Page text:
Harold M. Edwards, A Normal Form for Elliptic Curves, Bulletin of the A.M.S., Vol. 44, No. 3 (2007), pp. 393-422.
Richard K. Guy, Catwalks, Sandsteps and Pascal Pyramids, J. Integer Seq., Vol. 3 (2000), Article 00.1.6.
V. E. Hoggatt, Jr. and M. Bicknell, Catalan and related sequences arising from inverses of Pascal's triangle matrices, Fib. Quart., Vol. 14, No. 5 (1976), pp. 395-405.
C. Krishnamachary and M. Bheemasena Rao, Determinants whose elements are Eulerian, prepared Bernoullian and other numbers, J. Indian Math. Soc., Vol. 14 (1922), pp. 55-62, 122-138 and 143-146. [Annotated scanned copy]
Wolfdieter Lang, On polynomials related to powers of the generating function of Catalan's numbers, Fib. Quart., Vol. 38, No. 5 (2000), pp. 408-419. See Eq.(3).
Kyu-Hwan Lee and Se-jin Oh, Catalan triangle numbers and binomial coefficients, arXiv:1601.06685 [math.CO], 2016.
Nik Lygeros and Olivier Rozier, A new solution to the equation tau(rho) == 0 (mod p), J. Int. Seq., Vol. 13 (2010), Article 10.7.4.
Ran Pan and Jeffrey B. Remmel, Paired patterns in lattice paths, arXiv:1601.07988 [math.CO], 2016.
John Riordan, Letter of 04/11/74.
L. W. Shapiro, A Catalan triangle, Discrete Math., Vol. 14, No. 1 (1976), pp. 83-90.
L. W. Shapiro, A Catalan triangle, Discrete Math., Vol. 14, No. 1 (1976), pp. 83-90. [Annotated scanned copy]
Zoran Sunic, Self describing sequences and the Catalan family tree, Elect. J. Combin., Vol. 10 (2003), Article N5.
Murray Tannock, Equivalence classes of mesh patterns with a dominating pattern, MSc Thesis, Reykjavik Univ., May 2016. See Appendix B2.
Steven J. Tedford, Combinatorial interpretations of convolutions of the Catalan numbers, Integers, Vol. 11 (2011), Article A3.
Wen-Jin Woan, Lou Shapiro, and D. G. Rogers, The Catalan numbers, the Lebesgue integral and 4^{n-2}, Amer. Math. Monthly, Vol. 104, No. 10 (1997), pp. 926-931.
FORMULA
a(n) = A033184(n+4, 4) = 4*binomial(2*n+3, n)/(n+4) = 2*(n+1)*A000108(n+2)/(n+4).
G.f.: c(x)^4 with c(x) g.f. of A000108 (Catalan).
Row sums of A145596. Column 4 of A033184. By specializing the identities for the row polynomials given in A145596 we obtain the results a(n) = Sum_{k = 0..n} (-1)^k*binomial(n+1,k+1)*a(k)*4^(n-k) and a(n) = Sum_{k = 0..floor(n/2)} binomial(n+1,2*k+1) * Catalan(k+1) * 2^(n-2*k). From the latter identity we can derive the congruences a(2n+1) == 0 (mod 4) and a(2n) == Catalan(n+1) (mod 4). It follows that a(n) is odd if and only if n = (2^m - 4) for some m >= 2. - Peter Bala, Oct 14 2008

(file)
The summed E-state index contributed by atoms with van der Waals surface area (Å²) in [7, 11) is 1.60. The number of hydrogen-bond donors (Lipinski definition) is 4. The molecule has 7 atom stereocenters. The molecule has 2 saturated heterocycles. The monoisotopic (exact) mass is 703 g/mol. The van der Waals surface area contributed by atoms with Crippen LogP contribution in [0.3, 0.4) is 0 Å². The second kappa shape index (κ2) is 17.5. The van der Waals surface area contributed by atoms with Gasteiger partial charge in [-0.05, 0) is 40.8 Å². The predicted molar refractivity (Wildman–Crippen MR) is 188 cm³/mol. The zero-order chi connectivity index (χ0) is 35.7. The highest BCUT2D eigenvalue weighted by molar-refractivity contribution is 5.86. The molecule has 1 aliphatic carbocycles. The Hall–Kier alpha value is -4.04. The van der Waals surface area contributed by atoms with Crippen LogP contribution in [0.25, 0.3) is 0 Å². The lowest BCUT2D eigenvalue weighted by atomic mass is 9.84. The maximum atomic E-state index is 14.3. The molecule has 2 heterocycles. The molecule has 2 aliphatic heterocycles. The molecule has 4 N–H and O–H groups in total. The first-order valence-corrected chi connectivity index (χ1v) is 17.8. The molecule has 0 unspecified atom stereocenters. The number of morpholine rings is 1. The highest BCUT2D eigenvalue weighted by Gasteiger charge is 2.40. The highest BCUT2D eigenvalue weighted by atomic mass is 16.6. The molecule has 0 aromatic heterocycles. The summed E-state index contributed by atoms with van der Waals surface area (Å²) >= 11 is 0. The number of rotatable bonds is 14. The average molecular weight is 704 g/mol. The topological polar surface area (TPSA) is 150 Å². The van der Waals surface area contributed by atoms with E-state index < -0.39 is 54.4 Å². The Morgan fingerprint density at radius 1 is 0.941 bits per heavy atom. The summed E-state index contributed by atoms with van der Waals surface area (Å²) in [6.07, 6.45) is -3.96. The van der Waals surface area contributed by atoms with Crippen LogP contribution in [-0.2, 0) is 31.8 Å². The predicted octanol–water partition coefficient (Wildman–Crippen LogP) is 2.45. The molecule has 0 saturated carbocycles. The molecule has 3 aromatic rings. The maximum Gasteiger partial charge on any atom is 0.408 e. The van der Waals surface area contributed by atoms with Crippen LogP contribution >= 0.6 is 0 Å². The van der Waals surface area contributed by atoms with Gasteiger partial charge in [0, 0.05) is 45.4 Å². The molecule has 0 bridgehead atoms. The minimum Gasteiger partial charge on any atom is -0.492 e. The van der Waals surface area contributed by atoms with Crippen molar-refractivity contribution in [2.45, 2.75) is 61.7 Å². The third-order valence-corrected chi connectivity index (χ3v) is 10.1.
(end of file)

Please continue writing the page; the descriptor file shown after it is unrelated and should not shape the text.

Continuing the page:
Let A be the Toeplitz matrix of order n defined by: A[i,i-1]=-1, A[i,j]=Catalan(j-i), (i<=j), and A[i,j]=0, otherwise. Then, for n>=3, a(n-3) = (-1)^(n-3) * coeff(charpoly(A,x), x^3). - Milan Janjic, Jul 08 2010
G.f.: (1-sqrt(1-4*x) + 2*x*(-2+sqrt(1-4*x) + x))/(2*x^4). - Harvey P. Dale, May 05 2011
a(n+1) = A214292(2*n+4,n). - Reinhard Zumkeller, Jul 12 2012
D-finite with recurrence: (n+4)a(n) = 8*(2*n-1)*a(n-3) - 20*(n+1)*a(n-2) + 4*(2*n+5)*a(n-1). - Fung Lam, Jan 29 2014
D-finite with recurrence: (n+4)*a(n) - 2*(3*n+7)*a(n-1) + 4*(2*n+1)*a(n-2) = 0. - R. J. Mathar, Jun 03 2014
Asymptotics: a(n) ~ 4^(n+3)/sqrt(4*Pi*n^3). - Fung Lam, Mar 31 2014
a(n) = 32*4^n*Gamma(5/2+n)*(1+n)/(sqrt(Pi)*Gamma(5+n)). - Peter Luschny, Dec 14 2015
a(n) = C(n+1) - 2*C(n) where C is Catalan number A000108. Yuchun Ji, Oct 18 2017 [Note: Offset is off by 2]
E.g.f.: d/dx ( 2*exp(2*x)*BesselI(2,2*x)/x ). - Ilya Gutkovskiy, Nov 01 2017
From Bradley Klee, Mar 05 2018: (Start)
With F(x) = 16/(1+sqrt(1-4*x))^4 g.f. of A002057, xi(x) = F(x/4)*(x/4)^2, K(16*x) = 2F1(1/2,1/2;1;16*x) g.f. of A002894, q(x) g.f. of A005797, and q'(x) g.f. of A274344:
K(x) = (1+sqrt(xi(x)))*K(xi(x)).
2*K(1-x) = (1+sqrt(xi(x)))*K(1-xi(x)).
q(x) = sqrt(q(xi(16*x)/16)) = q'(xi(16*x)/16)/sqrt(xi(16*x)/16). (End)
From Amiram Eldar, Jan 02 2022: (Start)
Sum_{n>=0} 1/a(n) = 5/4 + Pi/(18*sqrt(3)).
Sum_{n>=0} (-1)^n/a(n) = 183*log(phi)/(25*sqrt(5)) - 77/100, where phi is the golden ratio (A001622). (End)
a(n) = Integral_{x=0..4} x^n*W(x) dx where W(x) = -x^(3/2)*(1 - x/2)*sqrt(4 - x)/Pi, defined on the open interval (0,4). - Karol A. Penson, Nov 13 2022
EXAMPLE
From Peter Bala, Apr 14 2017: (Start)
This sequence appears on the main diagonal of a generalized Catalan triangle. Construct a lower triangular array (T(n,k)), n,k >= 0 by placing the sequence [0,0,0,1,1,1,1,...] in the first column and then filling in the remaining entries in the array using the rule T(n,k) = T(n,k-1) + T(n-1,k). The resulting array begins
n\k| 0 1 2 3 4 5 6 7 ...
---+-------------------------------
0 | 0
1 | 0 0
2 | 0 0 0
3 | 1 1 1 1
4 | 1 2 3 4 4
5 | 1 3 6 10 14 14
6 | 1 4 10 20 34 48 48
7 | 1 5 15 35 69 117 165 165
...
(see Tedford 2011; this is essentially the array C_4(n,k) in the notation of Lee and Oh). Compare with A279004. (End)
MAPLE
a := n -> 32*4^n*GAMMA(5/2+n)*(1+n)/(sqrt(Pi)*GAMMA(5+n)):
seq(a(n), n=0..23); # Peter Luschny, Dec 14 2015
A002057List := proc(m) local A, P, n; A := [1]; P := [1, 1, 1];
for n from 1 to m - 2 do P := ListTools:-PartialSums([op(P), P[-1]]);
A := [op(A), P[-1]] od; A end: A002057List(27); # Peter Luschny, Mar 26 2022
MATHEMATICA
Table[Plus@@Flatten[Nest[ #/.a_Integer:> Range[0, a+1]&, {0}, n]], {n, 0, 10}]
Table[4 Binomial[2n+3, n]/(n+4), {n, 0, 30}] (* or *) CoefficientList[ Series[ (1-Sqrt[1-4 x]+2 x (-2+Sqrt[1-4 x]+x))/(2 x^4), {x, 0, 30}], x] (* Harvey P. Dale, May 05 2011 *)
PROG
(PARI) {a(n) = if( n<0, 0, n+=2; 2*binomial(2*n, n-2) / n)}; /* Michael Somos, Jul 31 2005 */
(PARI) x='x+O('x^100); Vec((1-(1-4*x)^(1/2)+2*x*(-2+(1-4*x)^(1/2)+x))/(2*x^4)) \\ Altug Alkan, Dec 14 2015
(Magma) [4*Binomial(2*n+3, n)/(n+4): n in [0..30]]; // Vincenzo Librandi, Feb 04 2016 *)
(GAP) List([0..25], n->4*Binomial(2*n+3, n)/(n+4)); # Muniru A Asiru, Mar 05 2018
(SageMath) [2*(n+1)*catalan_number(n+2)/(n+4) for n in (0..30)] # G. C. Greubel, May 27 2022
CROSSREFS
T(n, n+4) for n=0, 1, 2, ..., array T as in A047072. Also a diagonal of A059365 and of A009766.
Cf. A001003.
A diagonal of any of the essentially equivalent arrays A009766, A030237, A033184, A059365, A099039, A106566, A130020, A047072.
Cf. A145596 (row sums), A279004.
Sequence in context: A094667 A370051 A099376 * A047048 A071745 A071749
KEYWORD
nonn,easy,nice
AUTHOR
STATUS
approved

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Last modified June 13 10:24 EDT 2024. Contains 373383 sequences. (Running on oeis4.)